Cheryl Fish-Parcham, of the advocacy organization Families USA, said the data reflects the need to shore up the marketplaces. "We need to make sure there is policy that is conducive to keeping carriers in the marketplace and making sure consumers have great choices," she said.
--The general feeling among Democrats and liberals is that Alex Azar is a much better choice than Tom Price to lead the Department of Health and Human Services (even if they don't agree with all of Azar's positions). The former drug executive and HHS official under George W. Bush now has two Democratic backers in the Senate. North Dakota Sen. Heidi Heitkamp called Azar "incredibly competent," in a statement shared with The Health 202.
“I don’t share a lot of his philosophy, but he understands, as someone who has been in the administration, the importance of the rule of law and compliance,” Heitkamp said. “I believe I can work with him in the future, especially on Indian health.”
Another red-state Democrat, Sen. Joe Manchin of West Virginia, has also said he'll help confirm Azar. The Senate Finance Committee intends to vote on his nomination later this month before consideration in the full Senate.
--Sen. Bernie Sanders (I-Vt.) is striking out on his own to try to sell universal health coverage to the American public. On the evening of Jan. 23, Sanders will host a 90-minute "national town hall' online, with no major network behind it, The Post's Dave Weigel reports. Instead, the event will be streamed by the liberal video outlets NowThis, Attn:, and the Young Turks. Sanders said the idea came to him after appearing on CNN-hosted forums on health care and taxes — experiences he’d mostly enjoyed — and hit a wall.
“We expect that we’ll have a larger viewing audience for this live stream than we’d have if we’d run it on, say, CNN,” Sanders told Dave. “That’s revolutionary. You can have this discussion even if the owners of the big media companies don’t want to have it.”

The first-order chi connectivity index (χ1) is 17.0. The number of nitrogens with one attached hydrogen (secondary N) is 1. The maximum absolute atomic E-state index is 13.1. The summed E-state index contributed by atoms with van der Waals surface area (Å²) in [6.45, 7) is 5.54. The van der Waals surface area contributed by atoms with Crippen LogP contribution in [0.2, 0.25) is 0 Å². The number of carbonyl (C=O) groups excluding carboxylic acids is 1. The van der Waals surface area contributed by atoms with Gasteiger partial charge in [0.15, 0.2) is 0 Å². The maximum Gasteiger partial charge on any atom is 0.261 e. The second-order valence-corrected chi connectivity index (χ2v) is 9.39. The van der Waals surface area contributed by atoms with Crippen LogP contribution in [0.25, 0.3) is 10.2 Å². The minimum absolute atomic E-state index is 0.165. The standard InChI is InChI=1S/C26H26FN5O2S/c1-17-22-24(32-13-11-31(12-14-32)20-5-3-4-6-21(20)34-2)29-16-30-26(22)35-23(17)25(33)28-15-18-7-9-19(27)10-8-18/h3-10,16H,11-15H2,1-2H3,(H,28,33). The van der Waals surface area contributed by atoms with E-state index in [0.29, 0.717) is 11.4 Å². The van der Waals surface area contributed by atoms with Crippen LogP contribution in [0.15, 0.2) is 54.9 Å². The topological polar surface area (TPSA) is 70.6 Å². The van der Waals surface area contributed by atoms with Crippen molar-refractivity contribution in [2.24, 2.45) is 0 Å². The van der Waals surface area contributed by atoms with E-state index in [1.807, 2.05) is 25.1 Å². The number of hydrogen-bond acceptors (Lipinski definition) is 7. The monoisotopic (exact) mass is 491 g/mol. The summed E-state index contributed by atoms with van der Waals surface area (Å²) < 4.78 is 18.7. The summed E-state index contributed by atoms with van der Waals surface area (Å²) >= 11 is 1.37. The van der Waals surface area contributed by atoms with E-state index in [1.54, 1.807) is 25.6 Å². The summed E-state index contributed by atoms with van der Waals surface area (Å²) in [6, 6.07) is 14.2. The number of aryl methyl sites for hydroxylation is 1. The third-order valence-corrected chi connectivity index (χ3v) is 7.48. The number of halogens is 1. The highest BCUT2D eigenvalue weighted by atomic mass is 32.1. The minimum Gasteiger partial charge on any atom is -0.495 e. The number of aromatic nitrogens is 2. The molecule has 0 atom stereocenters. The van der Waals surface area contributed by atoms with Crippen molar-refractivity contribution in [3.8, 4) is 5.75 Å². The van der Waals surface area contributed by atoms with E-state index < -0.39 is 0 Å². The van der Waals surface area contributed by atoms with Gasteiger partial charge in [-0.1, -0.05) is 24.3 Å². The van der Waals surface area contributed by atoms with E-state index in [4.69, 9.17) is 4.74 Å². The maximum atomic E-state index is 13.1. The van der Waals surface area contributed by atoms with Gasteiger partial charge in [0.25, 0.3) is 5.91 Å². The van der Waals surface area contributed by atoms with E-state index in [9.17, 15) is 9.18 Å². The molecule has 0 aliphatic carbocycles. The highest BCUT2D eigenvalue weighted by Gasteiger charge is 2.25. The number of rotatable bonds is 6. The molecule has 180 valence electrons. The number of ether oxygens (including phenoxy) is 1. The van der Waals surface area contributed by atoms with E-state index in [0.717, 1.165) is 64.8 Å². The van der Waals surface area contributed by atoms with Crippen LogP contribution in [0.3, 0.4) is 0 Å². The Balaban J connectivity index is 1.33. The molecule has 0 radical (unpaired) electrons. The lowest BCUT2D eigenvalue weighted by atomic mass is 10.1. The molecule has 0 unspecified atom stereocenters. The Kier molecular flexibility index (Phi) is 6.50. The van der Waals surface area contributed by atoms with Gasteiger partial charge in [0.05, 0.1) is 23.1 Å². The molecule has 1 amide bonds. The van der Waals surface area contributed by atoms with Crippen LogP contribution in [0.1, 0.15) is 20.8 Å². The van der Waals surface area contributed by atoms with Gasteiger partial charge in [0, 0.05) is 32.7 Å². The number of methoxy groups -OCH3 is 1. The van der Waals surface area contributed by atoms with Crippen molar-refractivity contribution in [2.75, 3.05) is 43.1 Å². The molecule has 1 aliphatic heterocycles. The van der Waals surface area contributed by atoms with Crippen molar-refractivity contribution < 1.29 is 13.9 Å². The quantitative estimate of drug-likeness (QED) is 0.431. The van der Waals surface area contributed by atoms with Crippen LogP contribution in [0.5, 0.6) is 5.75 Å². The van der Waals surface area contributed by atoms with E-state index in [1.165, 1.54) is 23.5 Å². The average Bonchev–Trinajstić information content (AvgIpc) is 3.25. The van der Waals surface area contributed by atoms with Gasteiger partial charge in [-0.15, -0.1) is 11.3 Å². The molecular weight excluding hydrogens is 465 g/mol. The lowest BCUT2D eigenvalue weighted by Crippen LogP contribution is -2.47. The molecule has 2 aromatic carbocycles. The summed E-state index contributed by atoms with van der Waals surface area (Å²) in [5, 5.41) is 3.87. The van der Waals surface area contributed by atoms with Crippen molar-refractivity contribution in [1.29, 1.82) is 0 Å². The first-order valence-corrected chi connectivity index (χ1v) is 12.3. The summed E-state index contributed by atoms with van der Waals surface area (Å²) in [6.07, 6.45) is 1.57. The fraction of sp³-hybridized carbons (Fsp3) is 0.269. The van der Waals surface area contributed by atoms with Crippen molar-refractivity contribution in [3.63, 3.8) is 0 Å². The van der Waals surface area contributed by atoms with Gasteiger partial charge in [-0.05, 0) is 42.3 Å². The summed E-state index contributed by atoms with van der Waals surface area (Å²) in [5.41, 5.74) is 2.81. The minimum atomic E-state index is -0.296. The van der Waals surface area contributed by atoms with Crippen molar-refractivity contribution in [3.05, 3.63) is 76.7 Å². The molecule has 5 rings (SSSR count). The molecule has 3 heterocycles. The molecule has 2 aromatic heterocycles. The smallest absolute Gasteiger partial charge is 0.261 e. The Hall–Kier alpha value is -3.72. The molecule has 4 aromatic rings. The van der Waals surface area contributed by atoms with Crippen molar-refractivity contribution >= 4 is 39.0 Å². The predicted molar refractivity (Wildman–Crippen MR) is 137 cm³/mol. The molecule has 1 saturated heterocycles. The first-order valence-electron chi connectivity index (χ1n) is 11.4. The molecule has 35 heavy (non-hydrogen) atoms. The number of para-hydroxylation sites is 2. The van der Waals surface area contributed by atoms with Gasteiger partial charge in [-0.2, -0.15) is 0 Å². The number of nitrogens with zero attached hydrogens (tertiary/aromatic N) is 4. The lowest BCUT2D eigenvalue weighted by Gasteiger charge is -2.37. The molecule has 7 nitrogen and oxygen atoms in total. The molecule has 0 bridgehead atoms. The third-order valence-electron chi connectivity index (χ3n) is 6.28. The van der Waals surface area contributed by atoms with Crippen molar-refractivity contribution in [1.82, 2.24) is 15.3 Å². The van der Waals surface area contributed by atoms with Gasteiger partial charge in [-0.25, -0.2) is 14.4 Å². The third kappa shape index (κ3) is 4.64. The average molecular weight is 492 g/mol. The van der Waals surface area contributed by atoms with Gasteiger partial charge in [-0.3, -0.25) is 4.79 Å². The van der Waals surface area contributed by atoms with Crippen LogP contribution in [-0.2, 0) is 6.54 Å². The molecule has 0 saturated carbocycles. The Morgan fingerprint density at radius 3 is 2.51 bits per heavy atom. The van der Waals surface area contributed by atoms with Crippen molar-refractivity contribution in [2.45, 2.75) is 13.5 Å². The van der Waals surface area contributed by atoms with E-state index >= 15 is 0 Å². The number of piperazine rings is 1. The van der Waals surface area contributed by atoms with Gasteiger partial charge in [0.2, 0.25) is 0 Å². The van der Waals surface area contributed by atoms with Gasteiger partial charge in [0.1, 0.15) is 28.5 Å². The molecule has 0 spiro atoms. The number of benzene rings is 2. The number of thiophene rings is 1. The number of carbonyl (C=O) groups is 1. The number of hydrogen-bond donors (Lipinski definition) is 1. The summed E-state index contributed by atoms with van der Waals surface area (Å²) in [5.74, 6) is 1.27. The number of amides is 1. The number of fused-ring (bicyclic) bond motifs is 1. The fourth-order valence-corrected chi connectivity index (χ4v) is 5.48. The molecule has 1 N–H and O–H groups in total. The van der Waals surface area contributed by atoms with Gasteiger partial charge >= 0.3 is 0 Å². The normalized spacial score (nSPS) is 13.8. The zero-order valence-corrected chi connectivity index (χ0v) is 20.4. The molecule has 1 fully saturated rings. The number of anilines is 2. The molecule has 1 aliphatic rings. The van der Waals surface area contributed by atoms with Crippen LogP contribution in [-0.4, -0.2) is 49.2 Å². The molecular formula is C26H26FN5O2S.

“I talked to a very well-known TV journalist, and I said: ‘You know, I think it’d be really great to have a town hall on single payer. You can design it however you want,’ ” Sanders added. “He said, ‘Bernie, that’s a great idea. We’ll run it up the food chain.’ I never heard back.”
The Jan. 23 special -- to be streamed from an auditorium in the Capitol Visitor Center -- will use the networks’ streaming services to show Sanders taking audience and online questions about how single-payer health care could be implemented in the United States.
“I think there is an envy on the part of progressives, and most Democrats, of the Republican media world,” Sanders said. “They have Fox News, of course. They have the Rupert Murdoch papers. You’ve got Sinclair, which is acquiring more all the time. So we’re up against enormous opposition. And what many Democrats are beginning to sense is that you have to break through that. And what we’re trying to do here is ahead of the curve.”